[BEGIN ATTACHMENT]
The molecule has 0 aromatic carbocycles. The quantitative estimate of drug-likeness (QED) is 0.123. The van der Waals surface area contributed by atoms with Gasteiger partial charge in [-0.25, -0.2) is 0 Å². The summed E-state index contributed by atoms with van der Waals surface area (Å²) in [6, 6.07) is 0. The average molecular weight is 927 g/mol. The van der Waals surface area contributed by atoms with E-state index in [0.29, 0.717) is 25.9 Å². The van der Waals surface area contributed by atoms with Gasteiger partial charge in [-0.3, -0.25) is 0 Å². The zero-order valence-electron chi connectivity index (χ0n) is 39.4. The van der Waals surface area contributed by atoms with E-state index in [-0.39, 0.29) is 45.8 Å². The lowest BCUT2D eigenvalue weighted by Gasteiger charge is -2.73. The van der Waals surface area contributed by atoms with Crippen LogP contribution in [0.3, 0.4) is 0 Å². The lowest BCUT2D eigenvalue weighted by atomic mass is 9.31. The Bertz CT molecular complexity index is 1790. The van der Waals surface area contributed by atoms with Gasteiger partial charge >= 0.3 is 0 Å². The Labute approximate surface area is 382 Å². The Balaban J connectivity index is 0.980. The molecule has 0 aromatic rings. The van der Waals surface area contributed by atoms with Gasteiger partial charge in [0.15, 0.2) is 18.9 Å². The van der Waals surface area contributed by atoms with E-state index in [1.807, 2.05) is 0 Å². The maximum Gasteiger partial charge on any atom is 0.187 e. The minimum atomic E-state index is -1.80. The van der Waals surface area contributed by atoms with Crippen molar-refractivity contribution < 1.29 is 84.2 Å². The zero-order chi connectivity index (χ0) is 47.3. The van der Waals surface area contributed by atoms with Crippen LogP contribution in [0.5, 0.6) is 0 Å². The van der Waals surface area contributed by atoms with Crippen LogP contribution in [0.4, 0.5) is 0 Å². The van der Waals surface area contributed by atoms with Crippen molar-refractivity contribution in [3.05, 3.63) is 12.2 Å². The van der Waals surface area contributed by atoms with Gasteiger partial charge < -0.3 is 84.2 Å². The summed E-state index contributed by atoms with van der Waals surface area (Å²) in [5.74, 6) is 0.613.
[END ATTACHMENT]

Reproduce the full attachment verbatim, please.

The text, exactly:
The molecule has 0 aromatic carbocycles. The quantitative estimate of drug-likeness (QED) is 0.123. The van der Waals surface area contributed by atoms with Gasteiger partial charge in [-0.25, -0.2) is 0 Å². The summed E-state index contributed by atoms with van der Waals surface area (Å²) in [6, 6.07) is 0. The average molecular weight is 927 g/mol. The van der Waals surface area contributed by atoms with E-state index in [0.29, 0.717) is 25.9 Å². The van der Waals surface area contributed by atoms with Gasteiger partial charge in [-0.3, -0.25) is 0 Å². The zero-order valence-electron chi connectivity index (χ0n) is 39.4. The van der Waals surface area contributed by atoms with E-state index in [-0.39, 0.29) is 45.8 Å². The lowest BCUT2D eigenvalue weighted by Gasteiger charge is -2.73. The van der Waals surface area contributed by atoms with Crippen LogP contribution in [0.3, 0.4) is 0 Å². The lowest BCUT2D eigenvalue weighted by atomic mass is 9.31. The Bertz CT molecular complexity index is 1790. The van der Waals surface area contributed by atoms with Gasteiger partial charge >= 0.3 is 0 Å². The Labute approximate surface area is 382 Å². The Balaban J connectivity index is 0.980. The molecule has 0 aromatic rings. The van der Waals surface area contributed by atoms with Gasteiger partial charge in [0.15, 0.2) is 18.9 Å². The van der Waals surface area contributed by atoms with E-state index in [1.807, 2.05) is 0 Å². The maximum Gasteiger partial charge on any atom is 0.187 e. The minimum atomic E-state index is -1.80. The van der Waals surface area contributed by atoms with Crippen molar-refractivity contribution < 1.29 is 84.2 Å². The zero-order chi connectivity index (χ0) is 47.3. The van der Waals surface area contributed by atoms with Crippen LogP contribution in [0.5, 0.6) is 0 Å². The van der Waals surface area contributed by atoms with Crippen LogP contribution in [0.4, 0.5) is 0 Å². The van der Waals surface area contributed by atoms with Crippen molar-refractivity contribution in [3.05, 3.63) is 12.2 Å². The van der Waals surface area contributed by atoms with Gasteiger partial charge < -0.3 is 84.2 Å². The summed E-state index contributed by atoms with van der Waals surface area (Å²) in [5.74, 6) is 0.613.